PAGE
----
PIN v. KRAMER

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Supreme Court of Connecticut.

Erik M. PIN et al. v. David L. KRAMER et al.

No. 18572.

Argued March 20, 2012. -- May 08, 2012

NORCOTT, PALMER, ZARELLA, McLACHLAN, EVELEIGH and VERTEFEUILLE, Js. Robert C.E. Laney, with whom were Daniel E. Ryan III and, on the brief, Lauren E. Abbate, for the appellants (defendants). Lawrence F. Reilly, for the appellees (plaintiffs). Brenden P. Leydon filed a brief for the Connecticut Trial Lawyers Association as amicus curiae.

The defendants, David L. Kramer, an orthopedic surgeon, and Danbury Orthopedic Associates, P.C., appeal, upon our grant of their petition for certification,1 from the judgment of the Appellate Court, reversing the judgment of the trial court in their favor, rendered after a jury trial in this medical malpractice action brought by the plaintiffs, Erik M. Pin and Carrie L. Pin.2 Pin v. Kramer, 119 Conn.App. 33, 46, 986 A.2d 1101 (2010). On appeal, the defendants contend that the Appellate Court improperly concluded that a new trial was required because the trial court had failed to grant the plaintiffs' request for a curative instruction following remarks by the defendants' expert witness, during his direct examination testimony, concerning increased health care costs caused by defensive medicine practices and increased malpractice insurance premiums arising from the proliferation of medical malpractice claims in Connecticut. Id., at 43, 45–46, 986 A.2d 1101. We disagree and affirm the judgment of the Appellate Court.

Briefly, we note the following relevant facts and procedural history as revealed by the record and the Appellate Court opinion. The plaintiffs brought this medical malpractice action against the defendants seeking, inter alia, compensatory damages for Kramer's negligence in his surgical treatment of a spinal tumor suffered by the plaintiff. The plaintiffs contended specifically that, because of Kramer's negligence, the plaintiff was required to undergo two additional spinal surgeries, causing him to suffer from unnecessary pain, emotional distress and increased physical limitations and risk of future back problems, and Carrie L. Pin, his mother, to incur additional medical bills and expenses on his behalf. At trial, one significant factual issue was whether the standard of care required Kramer to order additional radiological tests, such as X rays, computerized tomography (CT) scans or magnetic resonance imaging (MRI) scans, prior to performing the first surgery on the plaintiff on December 28, 2001, in order to determine whether the tumor had grown or otherwise changed since it was first detected in April, 2001, and also after the surgery in order to monitor the plaintiff's recovery. See id., at 36–38, 986 A.2d 1101.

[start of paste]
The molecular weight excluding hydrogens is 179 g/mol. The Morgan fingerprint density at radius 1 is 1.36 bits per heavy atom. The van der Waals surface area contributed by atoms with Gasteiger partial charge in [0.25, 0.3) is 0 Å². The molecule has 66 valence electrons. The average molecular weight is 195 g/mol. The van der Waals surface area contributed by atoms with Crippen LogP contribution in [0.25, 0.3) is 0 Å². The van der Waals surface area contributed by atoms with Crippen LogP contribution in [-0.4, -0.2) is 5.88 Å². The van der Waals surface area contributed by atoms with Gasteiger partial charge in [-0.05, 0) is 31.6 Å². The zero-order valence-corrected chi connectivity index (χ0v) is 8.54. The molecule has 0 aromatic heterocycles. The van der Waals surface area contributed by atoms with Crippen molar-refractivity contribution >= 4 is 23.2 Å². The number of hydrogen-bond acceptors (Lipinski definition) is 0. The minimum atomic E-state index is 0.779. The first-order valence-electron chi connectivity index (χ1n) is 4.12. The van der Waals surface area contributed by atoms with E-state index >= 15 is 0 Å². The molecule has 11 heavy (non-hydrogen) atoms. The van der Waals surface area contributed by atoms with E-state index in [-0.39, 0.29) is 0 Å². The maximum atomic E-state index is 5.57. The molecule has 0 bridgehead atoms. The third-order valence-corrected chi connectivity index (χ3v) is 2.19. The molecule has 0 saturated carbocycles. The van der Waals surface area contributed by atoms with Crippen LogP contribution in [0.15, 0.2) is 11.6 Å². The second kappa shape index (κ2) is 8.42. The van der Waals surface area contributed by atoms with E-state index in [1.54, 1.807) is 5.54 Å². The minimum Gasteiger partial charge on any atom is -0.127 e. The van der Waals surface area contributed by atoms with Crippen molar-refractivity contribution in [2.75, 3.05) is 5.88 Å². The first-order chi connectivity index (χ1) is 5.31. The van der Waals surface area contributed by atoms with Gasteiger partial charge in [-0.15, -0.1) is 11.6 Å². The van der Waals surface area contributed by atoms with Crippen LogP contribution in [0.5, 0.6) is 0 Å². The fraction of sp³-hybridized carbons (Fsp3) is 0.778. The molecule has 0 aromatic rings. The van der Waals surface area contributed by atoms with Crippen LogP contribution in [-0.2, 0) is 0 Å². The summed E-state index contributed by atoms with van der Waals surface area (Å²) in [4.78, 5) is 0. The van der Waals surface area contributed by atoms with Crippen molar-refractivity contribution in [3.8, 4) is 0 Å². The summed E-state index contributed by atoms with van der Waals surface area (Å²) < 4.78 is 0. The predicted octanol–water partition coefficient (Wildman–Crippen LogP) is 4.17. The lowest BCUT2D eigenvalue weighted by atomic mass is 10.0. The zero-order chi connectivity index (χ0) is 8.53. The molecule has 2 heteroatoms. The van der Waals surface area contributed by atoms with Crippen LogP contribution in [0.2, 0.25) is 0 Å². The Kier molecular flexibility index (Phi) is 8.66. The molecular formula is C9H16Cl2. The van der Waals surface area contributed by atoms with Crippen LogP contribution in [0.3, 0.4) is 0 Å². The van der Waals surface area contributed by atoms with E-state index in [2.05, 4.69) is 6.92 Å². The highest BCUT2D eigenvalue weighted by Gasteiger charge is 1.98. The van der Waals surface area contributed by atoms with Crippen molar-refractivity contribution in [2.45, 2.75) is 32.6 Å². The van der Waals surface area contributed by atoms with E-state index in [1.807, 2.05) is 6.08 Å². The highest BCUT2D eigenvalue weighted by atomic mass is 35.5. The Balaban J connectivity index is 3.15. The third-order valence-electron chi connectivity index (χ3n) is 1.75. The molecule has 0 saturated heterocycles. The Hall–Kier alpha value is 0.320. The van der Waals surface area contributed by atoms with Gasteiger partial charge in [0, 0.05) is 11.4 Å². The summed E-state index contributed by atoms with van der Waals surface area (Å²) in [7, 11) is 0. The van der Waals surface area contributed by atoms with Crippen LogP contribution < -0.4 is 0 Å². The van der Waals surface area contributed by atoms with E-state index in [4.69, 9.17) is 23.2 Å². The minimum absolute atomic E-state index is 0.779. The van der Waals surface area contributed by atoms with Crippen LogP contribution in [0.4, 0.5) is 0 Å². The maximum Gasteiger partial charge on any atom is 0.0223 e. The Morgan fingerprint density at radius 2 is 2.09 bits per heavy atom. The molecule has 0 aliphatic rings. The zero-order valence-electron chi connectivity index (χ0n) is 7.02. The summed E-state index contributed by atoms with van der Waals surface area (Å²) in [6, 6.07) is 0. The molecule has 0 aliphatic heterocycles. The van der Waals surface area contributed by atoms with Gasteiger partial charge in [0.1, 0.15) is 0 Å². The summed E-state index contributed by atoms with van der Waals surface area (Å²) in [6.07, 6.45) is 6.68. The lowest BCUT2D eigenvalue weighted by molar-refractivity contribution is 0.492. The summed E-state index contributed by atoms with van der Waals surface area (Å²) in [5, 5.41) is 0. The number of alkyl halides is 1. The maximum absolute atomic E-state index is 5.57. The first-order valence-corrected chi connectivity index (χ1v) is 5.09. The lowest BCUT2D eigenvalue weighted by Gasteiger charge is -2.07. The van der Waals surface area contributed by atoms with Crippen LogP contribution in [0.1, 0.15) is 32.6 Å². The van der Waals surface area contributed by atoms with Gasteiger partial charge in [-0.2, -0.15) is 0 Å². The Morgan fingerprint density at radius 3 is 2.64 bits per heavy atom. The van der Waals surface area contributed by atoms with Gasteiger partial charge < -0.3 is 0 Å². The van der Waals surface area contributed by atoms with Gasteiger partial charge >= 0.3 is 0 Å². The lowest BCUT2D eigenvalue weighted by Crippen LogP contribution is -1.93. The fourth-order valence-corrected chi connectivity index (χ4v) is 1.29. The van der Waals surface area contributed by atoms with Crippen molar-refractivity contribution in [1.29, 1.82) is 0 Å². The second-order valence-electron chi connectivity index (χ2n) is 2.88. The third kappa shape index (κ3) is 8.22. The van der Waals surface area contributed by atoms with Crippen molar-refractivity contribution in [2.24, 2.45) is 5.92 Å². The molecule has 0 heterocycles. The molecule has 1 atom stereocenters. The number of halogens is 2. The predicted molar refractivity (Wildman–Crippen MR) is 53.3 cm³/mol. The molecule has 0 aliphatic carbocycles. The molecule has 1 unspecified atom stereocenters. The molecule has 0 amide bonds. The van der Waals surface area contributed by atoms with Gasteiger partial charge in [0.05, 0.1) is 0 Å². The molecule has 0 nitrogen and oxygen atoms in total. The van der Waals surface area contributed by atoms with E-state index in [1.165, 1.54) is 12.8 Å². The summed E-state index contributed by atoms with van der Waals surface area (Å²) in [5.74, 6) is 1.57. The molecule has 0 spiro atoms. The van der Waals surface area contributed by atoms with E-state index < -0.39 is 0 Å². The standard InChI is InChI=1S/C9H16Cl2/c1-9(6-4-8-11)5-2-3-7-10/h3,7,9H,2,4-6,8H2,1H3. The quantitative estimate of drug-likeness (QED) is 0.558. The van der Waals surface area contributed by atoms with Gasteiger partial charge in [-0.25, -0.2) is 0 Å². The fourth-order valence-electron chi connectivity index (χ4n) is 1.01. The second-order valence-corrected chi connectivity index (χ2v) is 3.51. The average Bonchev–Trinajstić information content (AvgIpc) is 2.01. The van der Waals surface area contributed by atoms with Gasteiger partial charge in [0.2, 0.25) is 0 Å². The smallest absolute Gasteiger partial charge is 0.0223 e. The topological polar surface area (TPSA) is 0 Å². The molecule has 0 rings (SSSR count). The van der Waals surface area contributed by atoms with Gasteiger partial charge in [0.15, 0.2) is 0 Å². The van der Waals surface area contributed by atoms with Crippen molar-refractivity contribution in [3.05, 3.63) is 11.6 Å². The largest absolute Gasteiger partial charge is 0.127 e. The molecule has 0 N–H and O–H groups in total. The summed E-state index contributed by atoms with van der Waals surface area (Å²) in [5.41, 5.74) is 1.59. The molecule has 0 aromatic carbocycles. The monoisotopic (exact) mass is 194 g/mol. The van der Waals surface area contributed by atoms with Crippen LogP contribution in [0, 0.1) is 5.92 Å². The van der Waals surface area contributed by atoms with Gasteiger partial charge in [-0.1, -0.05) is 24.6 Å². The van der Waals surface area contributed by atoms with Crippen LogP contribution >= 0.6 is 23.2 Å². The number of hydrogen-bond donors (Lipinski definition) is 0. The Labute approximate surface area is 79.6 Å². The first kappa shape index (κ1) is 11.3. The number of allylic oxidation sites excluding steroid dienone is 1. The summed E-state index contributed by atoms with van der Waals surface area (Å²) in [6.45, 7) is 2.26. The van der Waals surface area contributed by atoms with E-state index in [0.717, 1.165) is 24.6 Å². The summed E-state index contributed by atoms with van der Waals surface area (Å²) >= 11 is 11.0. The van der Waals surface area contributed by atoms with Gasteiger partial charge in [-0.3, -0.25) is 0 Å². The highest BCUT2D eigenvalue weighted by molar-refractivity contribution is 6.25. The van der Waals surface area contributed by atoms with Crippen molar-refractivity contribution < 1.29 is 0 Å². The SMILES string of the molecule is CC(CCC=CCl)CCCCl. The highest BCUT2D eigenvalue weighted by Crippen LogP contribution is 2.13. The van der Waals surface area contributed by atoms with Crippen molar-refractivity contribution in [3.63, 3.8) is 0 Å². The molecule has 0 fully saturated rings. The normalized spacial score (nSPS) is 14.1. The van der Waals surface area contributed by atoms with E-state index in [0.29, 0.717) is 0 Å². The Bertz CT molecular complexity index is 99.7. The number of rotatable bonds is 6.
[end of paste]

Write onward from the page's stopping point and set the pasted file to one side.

On the eighth day of trial, the defendants' medical expert, Todd Albert, an orthopedic surgeon, testified that “the standard of care did not require additional radiology tests,” but then “explained why he would have ordered such tests had he been the treating physician. When asked why he would have ordered the radiology tests, Albert explained:

“ ‘Well, a few reasons. One, I am with residents, fellows, and medical students all the time. So, we are ordering a lot of tests on everything so they have the opportunity to read them. And you could say, oh, that's wasteful, but that is part of being at a teaching institution. One. It is for teaching purposes as much as anything, for they have one more chance to look at just one more—they have another dot in their exposure.

“ ‘The second reason is much different than in this part of the country and this state. I live in the worst malpractice community in the world. And ․ we practice a lot of defensive medicine. It's true. It's unfortunate, but it's true. And so we order way more tests. You hear about the cost of medicine going up. We are the epicenter of it because we have more doctors leaving because they can't get insurance and things like that. So, we order way more tests than are necessary to protect ourselves. And that's just a fact. And so we get acclimated to practicing like that. So, there's lots of reasons.” ‘ Id., at 40, 986 A.2d 1101. At that point, the “plaintiffs requested a mistrial, or in the alternative, an instruction to Albert not to refer to ‘things like that again,’ as well as a curative instruction to the jury.” Id., at 41, 986 A.2d 1101. The trial court denied the plaintiffs' requests, determining that the mention of insurance was more prejudicial to the defendants and that “there was no prejudice toward the plaintiffs, and, considering the length and expense of the trial, it would be unjust to grant the motion for a mistrial.” Id., at 41–42, 986 A.2d 1101. Subsequently, the jury returned a verdict in favor of the defendants, and the trial court denied the plaintiffs' motion to set aside the verdict. See id., at 39, 986 A.2d 1101.